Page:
Golf and the Meltdown

I did it again yesterday. I was approaching the Number 9 hole at Spring River Golf Course with a personal best 47 strokes for the front 9. For those of you who do not golf, this means that I was approaching mediocrity in my golf game as opposed to just bad golf. But for me, it was a big deal. My goal is to shoot less than 50 on the front 9 and back nine for a score less than 100 by the end of the year.

My goal yesterday was to shoot a 54 or less on the front nine. I learned a trick from my brother while playing golf out in Arizona with him. Realize what your game is, then set your own par accordingly. It’s the same principle that many use to figure a handicap, which is used in amateur golf all the time. My brother’s method was to set a 5 stroke limit for every hole. Five ends up being his par. Well, I know I’m not going to do that well, so I set a 6 hole limit for every hole, which would have given me a 54 for 9 holes.

Six is my par. That takes the pressure off me to obtain what I cannot obtain in the real game, a true par. Doing this gives the golfer a psychological advantage in that when you come to a par 4 and you decide it is a par 6, the pressure is off to make 4. To make a true par you cannot muff a single shot for the hole. To make a true par for each hole, your tee shot has to be really good, along with your mid-range shot, your short shot onto the green and your first putt. 90 percent of golfers cannot do that, especially given that most of the game is played in the six inches between one’s ears. (With my par at six, I actually hit a par on the Sixth hole. That truly helped my score.)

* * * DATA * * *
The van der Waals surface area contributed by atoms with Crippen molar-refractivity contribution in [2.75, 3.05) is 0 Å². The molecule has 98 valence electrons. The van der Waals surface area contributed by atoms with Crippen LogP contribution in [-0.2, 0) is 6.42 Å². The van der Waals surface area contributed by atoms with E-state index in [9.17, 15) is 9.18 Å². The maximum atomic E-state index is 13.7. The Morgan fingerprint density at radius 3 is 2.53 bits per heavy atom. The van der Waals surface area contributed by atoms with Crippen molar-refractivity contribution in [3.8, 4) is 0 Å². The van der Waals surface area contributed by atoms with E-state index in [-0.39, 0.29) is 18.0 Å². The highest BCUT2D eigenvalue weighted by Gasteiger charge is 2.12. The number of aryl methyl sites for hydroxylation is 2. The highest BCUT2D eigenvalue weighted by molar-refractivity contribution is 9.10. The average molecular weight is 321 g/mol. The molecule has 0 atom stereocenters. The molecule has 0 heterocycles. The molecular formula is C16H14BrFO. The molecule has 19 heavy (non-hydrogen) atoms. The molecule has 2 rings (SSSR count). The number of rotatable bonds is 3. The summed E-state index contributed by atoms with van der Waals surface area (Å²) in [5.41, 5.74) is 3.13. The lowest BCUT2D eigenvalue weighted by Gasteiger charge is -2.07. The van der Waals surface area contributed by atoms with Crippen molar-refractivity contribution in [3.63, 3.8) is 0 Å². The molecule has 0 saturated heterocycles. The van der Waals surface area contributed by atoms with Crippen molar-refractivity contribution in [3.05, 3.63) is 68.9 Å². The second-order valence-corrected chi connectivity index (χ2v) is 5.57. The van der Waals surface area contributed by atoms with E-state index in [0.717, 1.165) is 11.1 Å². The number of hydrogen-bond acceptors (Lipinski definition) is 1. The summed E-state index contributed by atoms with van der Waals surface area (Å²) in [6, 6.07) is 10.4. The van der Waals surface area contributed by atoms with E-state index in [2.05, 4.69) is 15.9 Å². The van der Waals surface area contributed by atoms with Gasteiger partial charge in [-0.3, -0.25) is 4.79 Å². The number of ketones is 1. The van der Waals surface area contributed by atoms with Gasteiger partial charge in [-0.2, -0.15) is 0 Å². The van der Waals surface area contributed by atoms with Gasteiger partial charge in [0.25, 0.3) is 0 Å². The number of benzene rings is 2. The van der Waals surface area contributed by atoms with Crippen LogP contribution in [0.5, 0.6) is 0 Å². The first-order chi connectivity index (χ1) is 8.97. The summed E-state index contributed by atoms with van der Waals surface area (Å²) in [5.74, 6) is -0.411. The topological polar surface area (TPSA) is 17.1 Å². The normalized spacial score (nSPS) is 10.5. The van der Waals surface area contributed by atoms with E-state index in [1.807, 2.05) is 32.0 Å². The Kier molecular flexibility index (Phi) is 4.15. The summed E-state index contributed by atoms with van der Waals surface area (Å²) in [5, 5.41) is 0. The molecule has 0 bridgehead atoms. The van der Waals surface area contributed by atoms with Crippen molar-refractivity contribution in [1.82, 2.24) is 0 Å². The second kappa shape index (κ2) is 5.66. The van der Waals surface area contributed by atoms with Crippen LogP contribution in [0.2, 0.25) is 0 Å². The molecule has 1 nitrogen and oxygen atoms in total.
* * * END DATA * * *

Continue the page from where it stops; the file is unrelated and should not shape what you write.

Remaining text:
This is why handicaps were introduced. We may see great golfers like Tiger Woods shoot a 68 on any given day, but most golfers are not great. In fact, statistics show that 90 percent of all golfers never break an 80, and only about 75 percent of all golfers ever break 100.

My brother shot a 102 when we played, so he is above average, and falls into the 25 percent that do break into the double digits. It was the first time he has golfed in 4 years, so I imagine if he continues, he will drop back into the double digits.

Breaking 100 is my goal and I was trying to take a baby step toward that goal yesterday, just shoot 54 or less on the front 9. That goal was in reach when I came off the green at number 8 and headed for the tee box of 9. To be honest, butterflies begin bouncing in my stomach as I approached number 9. When it comes to Spring River Golf Course, number 9 has witnessed some of my biggest meltdowns. You could say that hole is doing her duty in getting inside my head, because she is there, sitting on a bucket, just laughing in my face when it comes to my game.

I tried not to listen to her. My mind immediately jumped to the facts. I have a 47, I simply need to finish the hole with 7 strokes to reach my goal. That is truly doable. In fact, I’ve done it before. I scored a par on this very hole… o so many months ago. She just laughed and shouted “meltdown!” I couldn’t get that word out of my head.

I teed up the ball, relaxed, took several easy practice swings and then launched my shot. I hit it well, but just slightly to the left and into the trees. “No problem,” I thought. “Just another opportunity for greatness to follow.”

Then I had to wait. There were four golfers ahead of me that I had not had to wait for since passing the elderly foursome back on the fourth hole (which is where my game really began to improve.) I had to wait to take my second shot… and I began thinking.

As every golfer knows, you must concentrate on your game because the most important aspect of the game is mental. Or is Yogi Berra once proclaimed, “90 percent of the game is half mental?” But to think too much about the game is catastrophic. In other words, you need to concentrate, but not think too much.